Use intense effort for 12 seconds, recovery for 45 seconds, repeat this cycle 4 times followed by, intense effort again for 30 seconds, then rest and recovery for 2 minutes. I suggest repeating this cycle for 30 to 45 minutes with a complete cool down and stretching.

Once you are acclimated to this routine you can begin to increase your intensity and/or the length of your intervals.  The goal is to keep your body always guessing what is coming next.

Before you dust off your bike and hit the road it is important to make sure you are aware of the laws in your area and that your bike is in good shape to support your workout.  You need a helmet, lights and reflectors on the front and back of your bike, and water to keep you hydrated.

There are many great trails to explore in our area including the Paseo Trail in Chandler, South Mountain Park, and the Desert Classic Trail in Tempe.  You can find more bike trails here www.traillink.com.

I hope you enjoy riding your bike as much as I do and start to see it’s lasting benefits soon.

Holiday Weight Gain Begins with Halloween


Image result for Halloween small pics

With Halloween just around the corner,  these are a few tips to keep us on track!  It has been said that most people put most of the emphasis of gaining weight on  Thanksgiving and Christmas along with New Year’s, but the weight gain actually begins a few days before and the day of Halloween.  Just as all the little ghouls and goblins come out, so does the sweets.

We can all be a little devilish and be tempted to over indulge in the chocolate and our favorite candies along with the kids. However, we do not need to be lead into poor food choices and then into the holiday lifestyle that is going to follow. The holidays should not be an excuse to eat bad.  You need to remember Halloween is just one day, and the eating behavior should last one day as well.  Here are a few tricks to help you overcome this challenge:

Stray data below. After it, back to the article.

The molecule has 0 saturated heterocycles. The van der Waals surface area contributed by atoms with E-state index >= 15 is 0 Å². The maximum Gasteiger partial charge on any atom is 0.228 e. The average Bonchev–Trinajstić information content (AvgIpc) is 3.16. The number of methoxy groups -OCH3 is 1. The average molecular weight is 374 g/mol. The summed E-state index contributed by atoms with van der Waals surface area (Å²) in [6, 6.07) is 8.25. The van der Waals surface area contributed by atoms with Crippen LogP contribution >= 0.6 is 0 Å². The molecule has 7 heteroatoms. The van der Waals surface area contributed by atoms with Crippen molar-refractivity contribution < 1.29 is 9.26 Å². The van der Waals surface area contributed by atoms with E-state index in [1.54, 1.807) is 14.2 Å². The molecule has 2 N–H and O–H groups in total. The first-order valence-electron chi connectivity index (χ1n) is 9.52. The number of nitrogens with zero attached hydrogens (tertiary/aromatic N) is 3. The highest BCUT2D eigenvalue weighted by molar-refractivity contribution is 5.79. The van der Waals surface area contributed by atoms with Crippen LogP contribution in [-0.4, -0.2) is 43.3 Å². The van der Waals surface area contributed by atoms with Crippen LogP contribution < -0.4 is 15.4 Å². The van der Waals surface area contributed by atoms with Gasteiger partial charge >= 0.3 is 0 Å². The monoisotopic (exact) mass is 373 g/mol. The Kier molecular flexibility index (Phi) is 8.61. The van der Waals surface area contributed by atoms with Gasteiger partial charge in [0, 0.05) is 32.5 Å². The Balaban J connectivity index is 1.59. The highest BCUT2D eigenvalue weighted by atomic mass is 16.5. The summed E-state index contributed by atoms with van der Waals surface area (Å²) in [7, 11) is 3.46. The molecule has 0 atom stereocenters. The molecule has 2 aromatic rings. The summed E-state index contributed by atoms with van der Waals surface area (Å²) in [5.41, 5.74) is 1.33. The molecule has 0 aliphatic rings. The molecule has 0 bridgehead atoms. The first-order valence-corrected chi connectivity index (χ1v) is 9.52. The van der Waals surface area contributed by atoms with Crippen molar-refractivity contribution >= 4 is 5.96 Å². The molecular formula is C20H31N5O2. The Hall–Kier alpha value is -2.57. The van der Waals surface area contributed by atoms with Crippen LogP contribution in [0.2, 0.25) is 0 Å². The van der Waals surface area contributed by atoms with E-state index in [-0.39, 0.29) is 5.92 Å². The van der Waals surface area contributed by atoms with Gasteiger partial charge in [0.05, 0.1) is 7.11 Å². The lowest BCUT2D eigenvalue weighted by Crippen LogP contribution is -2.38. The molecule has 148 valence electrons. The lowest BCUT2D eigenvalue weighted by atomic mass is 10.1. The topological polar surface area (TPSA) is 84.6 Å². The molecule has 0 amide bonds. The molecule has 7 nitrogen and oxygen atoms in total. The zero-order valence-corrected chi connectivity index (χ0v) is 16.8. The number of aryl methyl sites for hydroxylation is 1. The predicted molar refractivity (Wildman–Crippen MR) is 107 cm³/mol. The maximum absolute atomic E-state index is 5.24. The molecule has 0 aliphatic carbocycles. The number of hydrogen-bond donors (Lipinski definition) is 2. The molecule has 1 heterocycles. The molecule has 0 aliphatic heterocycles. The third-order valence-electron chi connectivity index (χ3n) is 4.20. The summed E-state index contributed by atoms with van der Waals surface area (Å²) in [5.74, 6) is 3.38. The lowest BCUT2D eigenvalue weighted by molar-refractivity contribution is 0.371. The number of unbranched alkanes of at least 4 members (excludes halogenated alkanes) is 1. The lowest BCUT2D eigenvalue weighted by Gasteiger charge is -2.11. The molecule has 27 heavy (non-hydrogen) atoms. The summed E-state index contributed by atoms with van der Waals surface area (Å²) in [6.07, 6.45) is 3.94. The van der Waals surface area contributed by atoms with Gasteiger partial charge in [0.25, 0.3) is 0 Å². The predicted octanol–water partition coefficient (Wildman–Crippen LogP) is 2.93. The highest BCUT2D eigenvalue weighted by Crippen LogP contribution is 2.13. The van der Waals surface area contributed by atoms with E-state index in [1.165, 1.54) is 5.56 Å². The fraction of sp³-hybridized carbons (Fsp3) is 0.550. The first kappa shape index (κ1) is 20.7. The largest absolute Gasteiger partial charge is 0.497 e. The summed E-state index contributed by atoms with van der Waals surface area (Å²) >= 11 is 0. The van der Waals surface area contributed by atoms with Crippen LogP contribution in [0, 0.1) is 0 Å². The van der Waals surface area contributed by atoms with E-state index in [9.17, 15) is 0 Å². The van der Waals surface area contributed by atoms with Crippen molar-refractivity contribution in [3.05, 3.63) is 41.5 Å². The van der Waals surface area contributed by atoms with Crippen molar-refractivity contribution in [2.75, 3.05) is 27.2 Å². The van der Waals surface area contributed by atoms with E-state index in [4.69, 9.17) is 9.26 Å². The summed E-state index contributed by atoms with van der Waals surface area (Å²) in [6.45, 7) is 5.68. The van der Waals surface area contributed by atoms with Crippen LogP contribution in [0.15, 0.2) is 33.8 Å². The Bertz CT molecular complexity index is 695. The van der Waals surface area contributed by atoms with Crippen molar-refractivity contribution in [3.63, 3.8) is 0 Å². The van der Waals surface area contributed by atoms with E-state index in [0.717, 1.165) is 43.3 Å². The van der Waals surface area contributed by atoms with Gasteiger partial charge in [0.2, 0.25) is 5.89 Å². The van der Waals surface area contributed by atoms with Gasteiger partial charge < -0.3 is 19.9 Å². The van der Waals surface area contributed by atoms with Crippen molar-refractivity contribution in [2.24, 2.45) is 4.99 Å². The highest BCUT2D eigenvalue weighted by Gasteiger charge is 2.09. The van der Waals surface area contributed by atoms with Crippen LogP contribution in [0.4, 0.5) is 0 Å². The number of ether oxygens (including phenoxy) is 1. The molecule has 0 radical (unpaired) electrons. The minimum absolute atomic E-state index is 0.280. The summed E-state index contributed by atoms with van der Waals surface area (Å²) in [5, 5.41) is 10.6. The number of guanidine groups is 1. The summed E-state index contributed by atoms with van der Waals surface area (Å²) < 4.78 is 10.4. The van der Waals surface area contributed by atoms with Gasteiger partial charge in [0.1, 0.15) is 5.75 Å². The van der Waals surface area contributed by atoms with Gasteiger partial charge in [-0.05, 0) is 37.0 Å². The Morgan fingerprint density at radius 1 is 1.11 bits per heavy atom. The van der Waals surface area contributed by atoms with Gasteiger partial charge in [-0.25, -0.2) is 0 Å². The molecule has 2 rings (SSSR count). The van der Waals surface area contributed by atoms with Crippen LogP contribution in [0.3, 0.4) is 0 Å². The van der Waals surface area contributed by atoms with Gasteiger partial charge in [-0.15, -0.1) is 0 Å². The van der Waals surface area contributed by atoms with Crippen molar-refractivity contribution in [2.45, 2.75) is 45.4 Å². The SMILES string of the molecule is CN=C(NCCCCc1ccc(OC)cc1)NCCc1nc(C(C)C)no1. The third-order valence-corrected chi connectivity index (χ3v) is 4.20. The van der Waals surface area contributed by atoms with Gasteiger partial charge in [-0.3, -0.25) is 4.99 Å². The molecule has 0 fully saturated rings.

1.  Don’t buy mixed bags of candy, this can tempt you to try it all.  Stick to one type of candy, and make sure it is one you do not particularly care for.
  2. Put a lid on it.  Put it in a Tupperware container, and put away in a cabinet, where you don’t see it, out of sight out of mind.
  3.   Shop last minute, try not to buy candy too far in advance for the big day.
  4.   While giving out candy, try having some healthy treats prepared in advance for yourself, for instance there are plenty of good skinny girl recipes for cookies, brownies, ect.
  5. Donate leftover candy.  There are plenty of organizations out there that you would be able to donate leftover candy to or even your local church.

Try eating a little healthier and exercising a little more if you do not already do so, before the holiday, and the morning after make sure you have a good nutritious breakfast, and get back onto your exercise regimen, and burn any excess calories you consumed the night before.  Have a fun and safe Halloween.


For any questions or comments you may email me at Brenda@myfocusonfitness.com or other related articles or columns go to blog at at www.myfocusonfitness.com